The lack of inclusion of writers from minority ethnic groups is neither new, nor underreported.

According to a Pew Research Center study, in 2014, Blacks made up only 4.7 percent of U.S. newspaper employees. Pew also found that, in 2015, Hispanic journalists made up only 4.2 percent of U.S. newspaper staff.

Since 1975, and 1984, respectively, the National Associations of Black (NABJ) and Hispanic (NAHJ) Journalists have sought the professional advancement of their ethnic own. There are also groups that advocate for the inclusion of Asian, and Native American journalists.

Every year, both NABJ and NAHJ hold conferences aimed at teaching young journalists new (and old) methods of the craft. Last week – for the first time ever – the two held a joint conference.

And I, a first-time member of NABJ, attended.

Wednesday, the groups collaborated to hold a festive opening ceremony, hosted by Byron Pitts, of ABC News, and Maria Hinojosa, of Latino USA. The night featured addresses from NABJ President, Sarah Glover, and NAHJ President, Mekhalo Medina, as well as representatives from a few of the event’s sponsors: Coca-Cola, Disney, and Buick.

Kenneth J. Barrett – General Motors’ (which manufactures Buick cars) first, and current Chief Diversity Officer – spoke on behalf of the car company.

For the most part, he read his speech from something – either paper, or a smartphone – atop the podium.

And then, in closing, he seemed to speak form his heart, as he looked out into the crowd.

What he said demonstrated two things: a flagrant misunderstanding of the shared purpose of organizations like NABJ, and NAHJ; and thus, the continued need for advocacy groups of those underrepresented in, and by the media.

“When I look out upon this magnificent crowd,” began Barrett, “I don’t see Black journalists, or Hispanic journalists. I see great journalists.”

“You guys have a great event,” he closed, as most of the audience applauded.

I did not. Not only because I was busy recording, but, also because, in that moment, I was surprised that he had gone there: to the forbidden land colorblindness.

Mr. Barrett does not deserve ridicule, but rather, enlightenment as to why his likely heartfelt closing was unfortunate.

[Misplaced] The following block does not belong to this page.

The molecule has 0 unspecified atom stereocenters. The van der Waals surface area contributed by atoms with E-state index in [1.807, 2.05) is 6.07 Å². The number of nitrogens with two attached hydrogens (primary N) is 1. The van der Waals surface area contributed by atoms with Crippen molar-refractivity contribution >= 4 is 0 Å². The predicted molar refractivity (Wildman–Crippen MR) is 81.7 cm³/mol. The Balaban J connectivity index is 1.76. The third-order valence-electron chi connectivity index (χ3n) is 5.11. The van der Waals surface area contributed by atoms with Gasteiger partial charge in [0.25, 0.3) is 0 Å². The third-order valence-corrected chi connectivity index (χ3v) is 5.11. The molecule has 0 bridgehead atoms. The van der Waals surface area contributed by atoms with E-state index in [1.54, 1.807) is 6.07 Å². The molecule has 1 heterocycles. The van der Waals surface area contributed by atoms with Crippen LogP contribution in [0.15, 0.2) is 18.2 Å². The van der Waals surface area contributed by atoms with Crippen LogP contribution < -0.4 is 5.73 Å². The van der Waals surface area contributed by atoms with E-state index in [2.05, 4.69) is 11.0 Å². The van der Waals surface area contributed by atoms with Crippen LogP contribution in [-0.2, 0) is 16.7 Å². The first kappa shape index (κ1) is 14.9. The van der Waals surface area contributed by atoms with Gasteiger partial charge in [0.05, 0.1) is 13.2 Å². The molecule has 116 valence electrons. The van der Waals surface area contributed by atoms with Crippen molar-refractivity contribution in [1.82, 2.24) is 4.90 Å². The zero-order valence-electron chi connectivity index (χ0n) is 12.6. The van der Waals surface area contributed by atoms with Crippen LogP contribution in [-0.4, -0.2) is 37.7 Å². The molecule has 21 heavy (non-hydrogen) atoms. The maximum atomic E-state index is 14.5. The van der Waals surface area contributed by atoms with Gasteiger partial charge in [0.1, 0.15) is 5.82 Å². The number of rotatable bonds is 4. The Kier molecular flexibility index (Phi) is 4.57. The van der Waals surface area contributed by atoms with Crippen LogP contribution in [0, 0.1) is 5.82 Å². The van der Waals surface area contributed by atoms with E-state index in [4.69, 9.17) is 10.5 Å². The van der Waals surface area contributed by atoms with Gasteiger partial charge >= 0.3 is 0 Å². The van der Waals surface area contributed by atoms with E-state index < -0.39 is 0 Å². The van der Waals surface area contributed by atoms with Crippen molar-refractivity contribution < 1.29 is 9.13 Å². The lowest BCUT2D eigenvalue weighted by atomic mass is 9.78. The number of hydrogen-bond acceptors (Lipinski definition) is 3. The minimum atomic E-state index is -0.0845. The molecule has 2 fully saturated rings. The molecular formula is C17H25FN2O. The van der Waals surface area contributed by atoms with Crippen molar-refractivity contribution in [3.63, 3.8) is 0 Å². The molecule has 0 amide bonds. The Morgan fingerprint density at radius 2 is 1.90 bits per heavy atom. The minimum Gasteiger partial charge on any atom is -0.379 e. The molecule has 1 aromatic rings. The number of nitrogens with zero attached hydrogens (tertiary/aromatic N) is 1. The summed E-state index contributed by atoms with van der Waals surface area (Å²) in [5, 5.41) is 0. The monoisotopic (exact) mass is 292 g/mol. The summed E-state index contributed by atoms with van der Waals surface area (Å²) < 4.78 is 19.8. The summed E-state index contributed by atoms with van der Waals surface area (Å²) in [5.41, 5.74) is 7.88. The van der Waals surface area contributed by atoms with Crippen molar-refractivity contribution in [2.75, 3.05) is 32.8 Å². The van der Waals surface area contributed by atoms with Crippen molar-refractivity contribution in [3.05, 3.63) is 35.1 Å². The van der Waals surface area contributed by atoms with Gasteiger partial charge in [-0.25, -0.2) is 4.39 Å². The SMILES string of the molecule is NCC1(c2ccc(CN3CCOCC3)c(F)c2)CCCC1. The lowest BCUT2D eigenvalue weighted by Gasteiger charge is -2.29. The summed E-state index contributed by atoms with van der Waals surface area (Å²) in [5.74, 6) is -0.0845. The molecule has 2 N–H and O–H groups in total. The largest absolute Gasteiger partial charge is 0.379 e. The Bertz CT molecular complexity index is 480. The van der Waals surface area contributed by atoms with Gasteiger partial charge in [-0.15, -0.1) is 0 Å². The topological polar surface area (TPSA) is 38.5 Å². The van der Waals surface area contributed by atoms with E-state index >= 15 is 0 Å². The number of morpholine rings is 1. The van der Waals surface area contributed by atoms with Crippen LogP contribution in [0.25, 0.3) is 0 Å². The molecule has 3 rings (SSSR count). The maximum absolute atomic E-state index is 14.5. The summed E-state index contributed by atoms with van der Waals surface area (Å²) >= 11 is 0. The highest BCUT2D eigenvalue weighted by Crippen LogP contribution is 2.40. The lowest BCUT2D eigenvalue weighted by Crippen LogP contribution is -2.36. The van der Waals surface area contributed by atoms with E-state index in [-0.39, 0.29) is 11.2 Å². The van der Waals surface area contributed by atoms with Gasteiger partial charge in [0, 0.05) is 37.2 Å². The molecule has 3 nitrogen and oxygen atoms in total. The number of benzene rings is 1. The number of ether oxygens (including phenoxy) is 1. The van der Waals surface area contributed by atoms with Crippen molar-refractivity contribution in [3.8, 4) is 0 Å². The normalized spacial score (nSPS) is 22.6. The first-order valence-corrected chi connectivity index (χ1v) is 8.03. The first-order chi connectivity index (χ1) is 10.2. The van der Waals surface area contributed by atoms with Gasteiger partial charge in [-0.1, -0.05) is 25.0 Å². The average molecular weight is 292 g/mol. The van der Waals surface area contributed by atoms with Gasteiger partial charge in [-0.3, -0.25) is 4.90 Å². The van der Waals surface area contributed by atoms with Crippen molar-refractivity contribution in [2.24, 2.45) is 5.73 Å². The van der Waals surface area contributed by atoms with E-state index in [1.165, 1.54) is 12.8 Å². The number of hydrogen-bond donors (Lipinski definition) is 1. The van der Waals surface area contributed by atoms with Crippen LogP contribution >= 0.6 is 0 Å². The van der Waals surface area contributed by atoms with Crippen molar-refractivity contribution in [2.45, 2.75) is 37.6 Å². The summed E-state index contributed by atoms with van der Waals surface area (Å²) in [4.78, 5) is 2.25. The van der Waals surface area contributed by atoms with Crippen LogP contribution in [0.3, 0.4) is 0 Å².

Addressing Mr. Barrett:

To begin: bear in mind that you are representing your company at the National Association of Black Journalists’, and National Association of Hispanic Journalists’ joint conference. For you to look out into the crowd, and not see Black or Hispanic journalists is concerning, beyond the obvious question of visual acuity.

Neither NABJ, nor NAHJ are advocating for colorblindness, or invisibility. Both exist with the opposite goal in mind: for people to see Black, and Hispanic journalists.

I do believe that you meant well in your closing. But, again, there is nothing complimentary about not being seen as Black, or Hispanic. Our cultures are rich. And, we bring unique experiences to newsrooms, when given the opportunity. As do journalists of other ethnic groups.

As a Chief Diversity Officer, you would indeed do well to understand that greatness comes in many colors, shades, accents, hair textures, and lands of origin. Seek to understand them; ask questions; and, I promise, you’ll appreciate them, just as those belonging to the group do.

Diversity alone – the presence of a variety of people – is not enough. I challenge you to embrace cultural understanding.

I hope that you are not offended by what I’ve said; just as I was not offended by what you said. It seemed to be a function of misunderstanding. And, assuming that neither NABJ, nor NAHJ has told you that your sentiment was ignorant, I’ve assumed the role.

Thank you, and GM, for your continued support. And, I’m glad to have been able to share these thoughts with you.

If you have even a single question, please, do not hesitate to contact me.

With all appreciation for your efforts, and optimism that your future as an advocate for cultural inclusion is bright, I bid you farewell.



Reece T. Williams

NABJ Student Member

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